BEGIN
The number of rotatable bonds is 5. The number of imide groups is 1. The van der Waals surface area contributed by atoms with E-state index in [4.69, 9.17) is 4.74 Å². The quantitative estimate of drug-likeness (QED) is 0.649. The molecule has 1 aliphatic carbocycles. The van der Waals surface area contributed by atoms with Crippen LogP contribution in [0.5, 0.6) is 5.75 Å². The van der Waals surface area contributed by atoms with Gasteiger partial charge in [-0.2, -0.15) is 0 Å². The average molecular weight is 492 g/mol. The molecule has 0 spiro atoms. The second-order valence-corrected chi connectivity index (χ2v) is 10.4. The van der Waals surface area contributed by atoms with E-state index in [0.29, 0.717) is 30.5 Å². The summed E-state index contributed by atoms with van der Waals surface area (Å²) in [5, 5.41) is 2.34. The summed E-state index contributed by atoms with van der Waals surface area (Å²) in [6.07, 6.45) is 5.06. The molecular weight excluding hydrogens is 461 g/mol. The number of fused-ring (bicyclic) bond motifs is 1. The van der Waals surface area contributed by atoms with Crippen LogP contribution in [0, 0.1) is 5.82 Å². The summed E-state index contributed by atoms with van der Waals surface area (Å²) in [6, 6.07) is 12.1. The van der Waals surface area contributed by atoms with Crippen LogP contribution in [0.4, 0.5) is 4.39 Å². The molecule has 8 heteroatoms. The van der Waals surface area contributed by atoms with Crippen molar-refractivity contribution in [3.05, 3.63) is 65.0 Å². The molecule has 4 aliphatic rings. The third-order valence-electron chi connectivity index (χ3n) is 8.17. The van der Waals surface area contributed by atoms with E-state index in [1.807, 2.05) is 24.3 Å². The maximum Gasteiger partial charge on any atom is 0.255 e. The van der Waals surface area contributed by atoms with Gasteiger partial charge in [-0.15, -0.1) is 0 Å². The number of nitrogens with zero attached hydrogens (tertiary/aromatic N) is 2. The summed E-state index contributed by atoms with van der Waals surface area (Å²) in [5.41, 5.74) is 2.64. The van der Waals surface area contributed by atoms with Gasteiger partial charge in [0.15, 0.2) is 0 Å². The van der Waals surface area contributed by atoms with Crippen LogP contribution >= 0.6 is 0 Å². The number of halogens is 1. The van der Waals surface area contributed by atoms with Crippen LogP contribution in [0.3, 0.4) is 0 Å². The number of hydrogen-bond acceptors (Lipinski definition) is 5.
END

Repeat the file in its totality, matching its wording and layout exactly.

The number of rotatable bonds is 5. The number of imide groups is 1. The van der Waals surface area contributed by atoms with E-state index in [4.69, 9.17) is 4.74 Å². The quantitative estimate of drug-likeness (QED) is 0.649. The molecule has 1 aliphatic carbocycles. The van der Waals surface area contributed by atoms with Crippen LogP contribution in [0.5, 0.6) is 5.75 Å². The van der Waals surface area contributed by atoms with Gasteiger partial charge in [-0.2, -0.15) is 0 Å². The average molecular weight is 492 g/mol. The molecule has 0 spiro atoms. The second-order valence-corrected chi connectivity index (χ2v) is 10.4. The van der Waals surface area contributed by atoms with E-state index in [0.29, 0.717) is 30.5 Å². The summed E-state index contributed by atoms with van der Waals surface area (Å²) in [5, 5.41) is 2.34. The summed E-state index contributed by atoms with van der Waals surface area (Å²) in [6.07, 6.45) is 5.06. The molecular weight excluding hydrogens is 461 g/mol. The number of fused-ring (bicyclic) bond motifs is 1. The van der Waals surface area contributed by atoms with Crippen LogP contribution in [0, 0.1) is 5.82 Å². The summed E-state index contributed by atoms with van der Waals surface area (Å²) in [6, 6.07) is 12.1. The van der Waals surface area contributed by atoms with Crippen LogP contribution in [0.4, 0.5) is 4.39 Å². The molecule has 8 heteroatoms. The van der Waals surface area contributed by atoms with Crippen molar-refractivity contribution in [3.05, 3.63) is 65.0 Å². The molecule has 4 aliphatic rings. The third-order valence-electron chi connectivity index (χ3n) is 8.17. The van der Waals surface area contributed by atoms with E-state index in [1.807, 2.05) is 24.3 Å². The maximum Gasteiger partial charge on any atom is 0.255 e. The van der Waals surface area contributed by atoms with Gasteiger partial charge in [-0.15, -0.1) is 0 Å². The number of nitrogens with zero attached hydrogens (tertiary/aromatic N) is 2. The summed E-state index contributed by atoms with van der Waals surface area (Å²) in [5.41, 5.74) is 2.64. The van der Waals surface area contributed by atoms with Gasteiger partial charge in [0.15, 0.2) is 0 Å². The van der Waals surface area contributed by atoms with Crippen LogP contribution >= 0.6 is 0 Å². The number of halogens is 1. The van der Waals surface area contributed by atoms with Crippen LogP contribution in [0.3, 0.4) is 0 Å². The number of hydrogen-bond acceptors (Lipinski definition) is 5.